4. Profile Naming Conventions

In Google Analytics you can have 50 Properties and up to 25 Views per property. That's more than enough for most businesses. However as you add more views with no naming conventions, you may easily forget that specific views show filtered sales data for, for example, only mobile apps.

Agreeing on a set of naming rules within your account will benefit all users because the name itself will be self-descriptive of the contents of that view. Also by including numbers into view names, you can easily type those numbers in a search and find that specific view quickly.

Here are some examples and best practices for naming views:

5. View Strategy for App Web Mobile Blog Test

View strategy goes hand in hand with the naming convention. As a default user, you can create 25 different views. It's better to give some thought on how your views are created.

Here are some View examples:

  • Raw view (this is where no filters applied)
  • All View (includes web, mobile app, mobile web excluding ip, spam etc..)
  • Separate views for Apps (ios, android), Blog views
  • Test view (only one person access), Stating or Development views
  • Geo Region views (if your business operates in multiple regions), Domestic or International views
  • Traffic Channel specific views (only Organic, only Paid etc..)
  • Department specific views (only Marketing people, only Sales people via user permissions)

Your business dynamic might be different from all others. Possibilities are endless but you have a very limited 25 view option. Choose wisely and gather all parties and their needs as to create meaningful Google Analytics views.

6. Double Check hits, pageviews and events

As time goes by your website changes. You update URL structures, add new pages, include some new functionalities or delete sections. Companies easily forget this dynamic nature of websites. It is very probable that when you change something in the codebase of your website, it might affect how Google Analytics receives and reports data.

Periodically, you should check your data collection is in a healthy state. Here are some issues to consider for periodic check-up:

  • Open a view that only filters your hits. If you are a small company and have static ip, this can be done easily with an IP filter.
  • If you don't have a static ip in your large organization, then just for your computer you can add UTM tags for a test. Something like this will do the trick: utm_source=Test&utm_medium=Tester . Now append this at the end of your domain and visit the page. Now you are filtered by this specific Medium and Source. You can even create a segment later and see your pageview hits.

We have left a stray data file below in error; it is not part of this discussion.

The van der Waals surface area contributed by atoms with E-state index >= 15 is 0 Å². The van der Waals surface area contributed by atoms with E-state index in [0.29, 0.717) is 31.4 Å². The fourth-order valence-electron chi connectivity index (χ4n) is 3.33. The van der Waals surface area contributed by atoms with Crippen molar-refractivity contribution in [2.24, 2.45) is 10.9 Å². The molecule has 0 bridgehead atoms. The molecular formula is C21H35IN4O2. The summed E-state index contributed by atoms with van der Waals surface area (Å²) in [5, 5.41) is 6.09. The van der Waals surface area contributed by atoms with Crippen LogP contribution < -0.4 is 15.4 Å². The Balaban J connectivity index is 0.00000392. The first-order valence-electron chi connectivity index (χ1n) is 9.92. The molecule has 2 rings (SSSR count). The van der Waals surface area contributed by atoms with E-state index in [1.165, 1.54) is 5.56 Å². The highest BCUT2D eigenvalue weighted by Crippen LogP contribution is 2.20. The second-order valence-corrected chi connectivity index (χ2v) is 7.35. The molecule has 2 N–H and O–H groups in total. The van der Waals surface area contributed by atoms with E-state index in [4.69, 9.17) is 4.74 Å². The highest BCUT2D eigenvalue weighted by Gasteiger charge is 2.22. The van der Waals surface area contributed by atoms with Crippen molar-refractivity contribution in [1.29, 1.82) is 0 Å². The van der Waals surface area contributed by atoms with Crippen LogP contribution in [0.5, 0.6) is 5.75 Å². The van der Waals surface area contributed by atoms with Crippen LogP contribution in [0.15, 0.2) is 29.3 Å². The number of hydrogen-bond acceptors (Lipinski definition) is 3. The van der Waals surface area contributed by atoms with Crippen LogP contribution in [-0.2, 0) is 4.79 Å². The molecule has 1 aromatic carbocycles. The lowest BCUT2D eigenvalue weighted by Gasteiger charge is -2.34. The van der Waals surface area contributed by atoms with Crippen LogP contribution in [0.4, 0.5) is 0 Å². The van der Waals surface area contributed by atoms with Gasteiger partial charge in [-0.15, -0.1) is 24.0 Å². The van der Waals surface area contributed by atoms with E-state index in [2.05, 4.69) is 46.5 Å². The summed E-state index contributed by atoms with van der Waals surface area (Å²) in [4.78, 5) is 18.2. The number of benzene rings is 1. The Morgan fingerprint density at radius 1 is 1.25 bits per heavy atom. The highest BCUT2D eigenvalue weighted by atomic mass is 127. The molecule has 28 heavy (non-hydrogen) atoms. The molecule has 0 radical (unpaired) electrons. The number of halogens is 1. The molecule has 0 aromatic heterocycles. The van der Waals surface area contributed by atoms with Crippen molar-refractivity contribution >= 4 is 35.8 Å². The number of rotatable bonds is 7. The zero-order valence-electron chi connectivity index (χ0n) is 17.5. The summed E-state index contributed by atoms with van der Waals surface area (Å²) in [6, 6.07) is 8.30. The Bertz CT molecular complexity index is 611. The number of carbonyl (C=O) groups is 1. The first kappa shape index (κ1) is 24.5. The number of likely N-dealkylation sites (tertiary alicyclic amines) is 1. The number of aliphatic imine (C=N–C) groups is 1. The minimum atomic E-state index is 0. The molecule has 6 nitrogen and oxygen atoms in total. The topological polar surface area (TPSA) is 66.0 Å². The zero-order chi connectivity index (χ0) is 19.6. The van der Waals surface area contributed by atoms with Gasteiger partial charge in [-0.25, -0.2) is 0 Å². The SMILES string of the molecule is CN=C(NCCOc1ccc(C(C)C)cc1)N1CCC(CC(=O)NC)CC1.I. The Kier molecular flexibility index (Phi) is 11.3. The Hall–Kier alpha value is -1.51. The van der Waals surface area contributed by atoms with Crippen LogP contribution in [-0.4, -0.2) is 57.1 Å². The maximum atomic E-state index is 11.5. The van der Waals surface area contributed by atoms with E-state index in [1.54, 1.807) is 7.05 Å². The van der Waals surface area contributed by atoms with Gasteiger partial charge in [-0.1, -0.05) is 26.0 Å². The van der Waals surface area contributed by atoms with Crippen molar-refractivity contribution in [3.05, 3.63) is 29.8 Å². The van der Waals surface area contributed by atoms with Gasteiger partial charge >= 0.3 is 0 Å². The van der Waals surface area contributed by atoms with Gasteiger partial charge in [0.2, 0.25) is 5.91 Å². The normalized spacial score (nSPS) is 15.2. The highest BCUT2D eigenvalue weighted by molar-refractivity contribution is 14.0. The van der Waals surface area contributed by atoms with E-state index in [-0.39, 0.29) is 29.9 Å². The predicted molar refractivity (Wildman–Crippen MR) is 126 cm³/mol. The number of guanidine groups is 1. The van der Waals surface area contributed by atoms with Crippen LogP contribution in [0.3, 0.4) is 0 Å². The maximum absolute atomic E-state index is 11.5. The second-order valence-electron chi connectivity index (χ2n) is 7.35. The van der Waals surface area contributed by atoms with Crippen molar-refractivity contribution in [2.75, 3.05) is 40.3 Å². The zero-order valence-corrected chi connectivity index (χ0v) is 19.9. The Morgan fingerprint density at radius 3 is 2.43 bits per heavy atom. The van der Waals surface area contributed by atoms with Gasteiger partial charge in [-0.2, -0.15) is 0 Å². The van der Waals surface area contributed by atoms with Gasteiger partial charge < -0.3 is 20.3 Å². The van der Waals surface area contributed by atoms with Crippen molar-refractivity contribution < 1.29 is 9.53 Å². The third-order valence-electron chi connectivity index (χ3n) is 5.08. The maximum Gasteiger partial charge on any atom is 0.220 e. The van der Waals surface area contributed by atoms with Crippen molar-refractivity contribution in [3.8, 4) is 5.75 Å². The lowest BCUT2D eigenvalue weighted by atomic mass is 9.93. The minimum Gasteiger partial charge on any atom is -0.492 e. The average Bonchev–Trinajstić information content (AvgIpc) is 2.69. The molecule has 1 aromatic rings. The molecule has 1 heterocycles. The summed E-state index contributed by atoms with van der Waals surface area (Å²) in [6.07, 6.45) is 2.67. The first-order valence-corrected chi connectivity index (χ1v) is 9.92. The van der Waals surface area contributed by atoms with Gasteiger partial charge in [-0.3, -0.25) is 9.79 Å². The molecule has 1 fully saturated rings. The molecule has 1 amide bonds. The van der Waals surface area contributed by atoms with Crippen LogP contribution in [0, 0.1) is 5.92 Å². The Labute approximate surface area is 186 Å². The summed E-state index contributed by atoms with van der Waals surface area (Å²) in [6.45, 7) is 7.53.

• Check for double hits, non hits etc… Are there any pages that look suspicious in receiving hit data?
  • Check your app and mobile website as well
  • Check your events are still firing. Maybe that innovative UI team made changes to the buttons and now all your events are gone?

There are of course tools for a Google Analytics health check. One that I highly suggest is Google's own Google Tag Assistant extention. It's only a Chrome extension but it gives extreme detail of information about your implementation of Google Analytics setup. There are also commercial tag inspectors like WASP which is also free up to 100 pages.

7. Overwrite Channel groupings

Channels in Google Analytics, are Google's grouping of your traffic sources. Collecting traffic sources in specific buckets makes it easy to understand where your users come from.

Google Analytics comes with a good default channel grouping. If you want to understand how Google sees traffic sources and put them in their respective channels, please read Google's own docs.

Probably you have more varied types of traffic sources than provided by Google's channel definition.

For example, you may depend on third party Meta Searches as a traffic source. Or you may depend on business partners traffic and rather than including these in Referrals it is better for you to open a new channel and include them there.

Maybe you are dependent on traffic from PDF files? Links from PDF's are counted as a Direct source if you don't manually tag them with UTM parameters. Give good UTM parameters and include their respective channel.

As a general tip, I think most of the Referrals can be added in different channels. Looking into your referrals from Acquisition > Referrals > Source you might find some traffic sources are better to be included in a different channel. Maybe your paid blogger content advertorials might be better to include in Blogger channels where you might import cost data.